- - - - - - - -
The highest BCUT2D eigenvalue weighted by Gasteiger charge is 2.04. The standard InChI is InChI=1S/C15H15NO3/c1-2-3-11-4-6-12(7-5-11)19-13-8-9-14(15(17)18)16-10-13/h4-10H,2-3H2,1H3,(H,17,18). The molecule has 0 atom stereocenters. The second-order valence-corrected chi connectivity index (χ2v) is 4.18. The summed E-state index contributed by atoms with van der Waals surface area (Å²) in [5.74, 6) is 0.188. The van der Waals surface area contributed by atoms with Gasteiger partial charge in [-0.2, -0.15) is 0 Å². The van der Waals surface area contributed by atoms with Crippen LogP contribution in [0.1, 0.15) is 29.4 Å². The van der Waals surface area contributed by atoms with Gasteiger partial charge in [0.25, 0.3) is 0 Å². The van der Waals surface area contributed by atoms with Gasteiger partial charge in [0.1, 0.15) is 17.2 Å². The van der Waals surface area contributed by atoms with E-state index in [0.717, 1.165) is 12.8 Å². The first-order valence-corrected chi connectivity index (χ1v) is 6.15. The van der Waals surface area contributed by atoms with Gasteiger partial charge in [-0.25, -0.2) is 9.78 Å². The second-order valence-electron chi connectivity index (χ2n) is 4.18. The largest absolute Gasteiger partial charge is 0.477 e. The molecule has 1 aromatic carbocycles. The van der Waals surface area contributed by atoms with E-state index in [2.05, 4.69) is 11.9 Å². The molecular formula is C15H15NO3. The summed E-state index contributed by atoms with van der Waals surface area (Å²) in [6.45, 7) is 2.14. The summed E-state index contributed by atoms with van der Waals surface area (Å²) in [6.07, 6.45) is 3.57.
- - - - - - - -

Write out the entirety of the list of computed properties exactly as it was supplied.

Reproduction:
The highest BCUT2D eigenvalue weighted by Gasteiger charge is 2.04. The standard InChI is InChI=1S/C15H15NO3/c1-2-3-11-4-6-12(7-5-11)19-13-8-9-14(15(17)18)16-10-13/h4-10H,2-3H2,1H3,(H,17,18). The molecule has 0 atom stereocenters. The second-order valence-corrected chi connectivity index (χ2v) is 4.18. The summed E-state index contributed by atoms with van der Waals surface area (Å²) in [5.74, 6) is 0.188. The van der Waals surface area contributed by atoms with Gasteiger partial charge in [-0.2, -0.15) is 0 Å². The van der Waals surface area contributed by atoms with Crippen LogP contribution in [0.1, 0.15) is 29.4 Å². The van der Waals surface area contributed by atoms with Gasteiger partial charge in [0.25, 0.3) is 0 Å². The van der Waals surface area contributed by atoms with Gasteiger partial charge in [0.1, 0.15) is 17.2 Å². The van der Waals surface area contributed by atoms with E-state index in [0.717, 1.165) is 12.8 Å². The first-order valence-corrected chi connectivity index (χ1v) is 6.15. The van der Waals surface area contributed by atoms with Gasteiger partial charge in [-0.25, -0.2) is 9.78 Å². The second-order valence-electron chi connectivity index (χ2n) is 4.18. The largest absolute Gasteiger partial charge is 0.477 e. The molecule has 1 aromatic carbocycles. The van der Waals surface area contributed by atoms with E-state index in [2.05, 4.69) is 11.9 Å². The molecular formula is C15H15NO3. The summed E-state index contributed by atoms with van der Waals surface area (Å²) in [6.45, 7) is 2.14. The summed E-state index contributed by atoms with van der Waals surface area (Å²) in [6.07, 6.45) is 3.57.